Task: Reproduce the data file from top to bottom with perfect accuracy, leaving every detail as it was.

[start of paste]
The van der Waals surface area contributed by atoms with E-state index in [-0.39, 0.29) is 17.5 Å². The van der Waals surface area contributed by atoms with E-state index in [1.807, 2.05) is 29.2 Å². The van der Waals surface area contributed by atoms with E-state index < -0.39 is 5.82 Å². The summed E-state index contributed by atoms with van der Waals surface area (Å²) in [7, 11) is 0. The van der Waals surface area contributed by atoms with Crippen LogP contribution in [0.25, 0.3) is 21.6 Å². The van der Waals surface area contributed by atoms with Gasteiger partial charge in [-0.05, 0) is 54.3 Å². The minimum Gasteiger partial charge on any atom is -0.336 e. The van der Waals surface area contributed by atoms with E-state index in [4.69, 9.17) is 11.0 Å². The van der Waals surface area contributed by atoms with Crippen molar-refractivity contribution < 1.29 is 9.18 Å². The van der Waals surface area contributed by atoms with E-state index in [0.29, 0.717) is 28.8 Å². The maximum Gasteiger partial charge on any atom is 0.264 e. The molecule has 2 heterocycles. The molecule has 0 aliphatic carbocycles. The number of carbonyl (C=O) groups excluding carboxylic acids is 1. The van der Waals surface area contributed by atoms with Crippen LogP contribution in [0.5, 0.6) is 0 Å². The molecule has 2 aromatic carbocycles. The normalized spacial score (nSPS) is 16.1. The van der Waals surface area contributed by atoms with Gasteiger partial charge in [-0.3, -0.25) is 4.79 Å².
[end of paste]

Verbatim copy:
The van der Waals surface area contributed by atoms with E-state index in [-0.39, 0.29) is 17.5 Å². The van der Waals surface area contributed by atoms with E-state index in [1.807, 2.05) is 29.2 Å². The van der Waals surface area contributed by atoms with E-state index < -0.39 is 5.82 Å². The summed E-state index contributed by atoms with van der Waals surface area (Å²) in [7, 11) is 0. The van der Waals surface area contributed by atoms with Crippen LogP contribution in [0.25, 0.3) is 21.6 Å². The van der Waals surface area contributed by atoms with Gasteiger partial charge in [-0.05, 0) is 54.3 Å². The minimum Gasteiger partial charge on any atom is -0.336 e. The van der Waals surface area contributed by atoms with E-state index in [4.69, 9.17) is 11.0 Å². The van der Waals surface area contributed by atoms with Crippen molar-refractivity contribution < 1.29 is 9.18 Å². The van der Waals surface area contributed by atoms with E-state index in [0.29, 0.717) is 28.8 Å². The maximum Gasteiger partial charge on any atom is 0.264 e. The molecule has 2 heterocycles. The molecule has 0 aliphatic carbocycles. The number of carbonyl (C=O) groups excluding carboxylic acids is 1. The van der Waals surface area contributed by atoms with Crippen LogP contribution in [0.5, 0.6) is 0 Å². The molecule has 2 aromatic carbocycles. The normalized spacial score (nSPS) is 16.1. The van der Waals surface area contributed by atoms with Gasteiger partial charge in [-0.3, -0.25) is 4.79 Å².